James Madut Ruei, a 50-year-old community elder, has lived in the Bentiu camp for 18 months and has witnessed the worst of the atrocities — including those by the SPLA. In April, government forces began an 18-month campaign against the rebels in Unity. On June 30, the U.N. issued a report alleging that the SPLA has engaged in major human rights abuses. Ruei spoke of a particularly grisly incident, also detailed in the report, of soldiers, reportedly fueled by ethnic hatred, raping women and girls before pushing some of them into huts and burning them alive. “It’s too much. It’s genocide. Only God knows when things will improve,” Ruei said. He often feels helpless in the face of the conflict, he said, and wants the international community, especially the United States, to pressure South Sudanese leaders to broker peace.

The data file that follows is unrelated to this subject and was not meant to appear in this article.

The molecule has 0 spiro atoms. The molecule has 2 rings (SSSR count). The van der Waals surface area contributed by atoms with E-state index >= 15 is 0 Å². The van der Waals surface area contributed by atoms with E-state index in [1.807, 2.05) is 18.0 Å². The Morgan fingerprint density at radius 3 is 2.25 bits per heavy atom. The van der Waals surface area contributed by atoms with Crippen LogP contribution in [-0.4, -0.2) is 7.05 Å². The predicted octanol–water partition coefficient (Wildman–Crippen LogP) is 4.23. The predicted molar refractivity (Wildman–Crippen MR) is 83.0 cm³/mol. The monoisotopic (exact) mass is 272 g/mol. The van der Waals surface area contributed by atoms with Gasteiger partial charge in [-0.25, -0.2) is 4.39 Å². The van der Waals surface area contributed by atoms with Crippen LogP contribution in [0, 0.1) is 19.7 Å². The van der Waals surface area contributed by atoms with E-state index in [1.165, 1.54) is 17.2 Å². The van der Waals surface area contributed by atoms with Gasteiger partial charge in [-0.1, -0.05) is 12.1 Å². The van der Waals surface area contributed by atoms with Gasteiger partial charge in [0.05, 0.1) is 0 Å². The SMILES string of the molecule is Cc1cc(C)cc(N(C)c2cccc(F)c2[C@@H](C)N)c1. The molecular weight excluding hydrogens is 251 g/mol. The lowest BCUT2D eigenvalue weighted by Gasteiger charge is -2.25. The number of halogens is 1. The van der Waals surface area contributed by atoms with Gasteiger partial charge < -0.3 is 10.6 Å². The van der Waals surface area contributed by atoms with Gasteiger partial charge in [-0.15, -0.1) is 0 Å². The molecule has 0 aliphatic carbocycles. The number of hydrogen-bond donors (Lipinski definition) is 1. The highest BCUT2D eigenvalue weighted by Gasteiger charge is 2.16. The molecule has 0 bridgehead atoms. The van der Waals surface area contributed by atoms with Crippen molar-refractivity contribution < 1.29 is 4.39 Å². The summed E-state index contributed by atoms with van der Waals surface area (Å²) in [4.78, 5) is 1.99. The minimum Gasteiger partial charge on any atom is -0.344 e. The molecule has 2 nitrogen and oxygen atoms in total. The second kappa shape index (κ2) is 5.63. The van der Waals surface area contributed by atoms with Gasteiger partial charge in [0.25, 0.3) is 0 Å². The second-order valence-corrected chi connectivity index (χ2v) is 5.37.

None of the horrors of Bentiu were inevitable. They rose, instead, only after the United States and the rest of the international community turned its back on South Sudan.

For decades, Christians in the United States had championed the cause of Christian-majority South Sudan in the region’s bloody fight with Muslim neighbors to the north. They found a strong backer in then-President George W. Bush, whose administration pushed for the peace talks that led to South Sudan’s secession from Sudan. In 2011, President Barack Obama welcomed a newly independent South Sudan as a strategic asset against a resurgent China in Africa. But when the conflict between Kiir and Machar exploded in 2013, Washington was distracted by other things, like the rise of the Islamic State and the war in Syria. Key U.S. posts, including ambassador and special envoy to South Sudan, sat empty for many months as weapons and support flowed to both sides of the conflict from China, Uganda, Sudan, and Israel.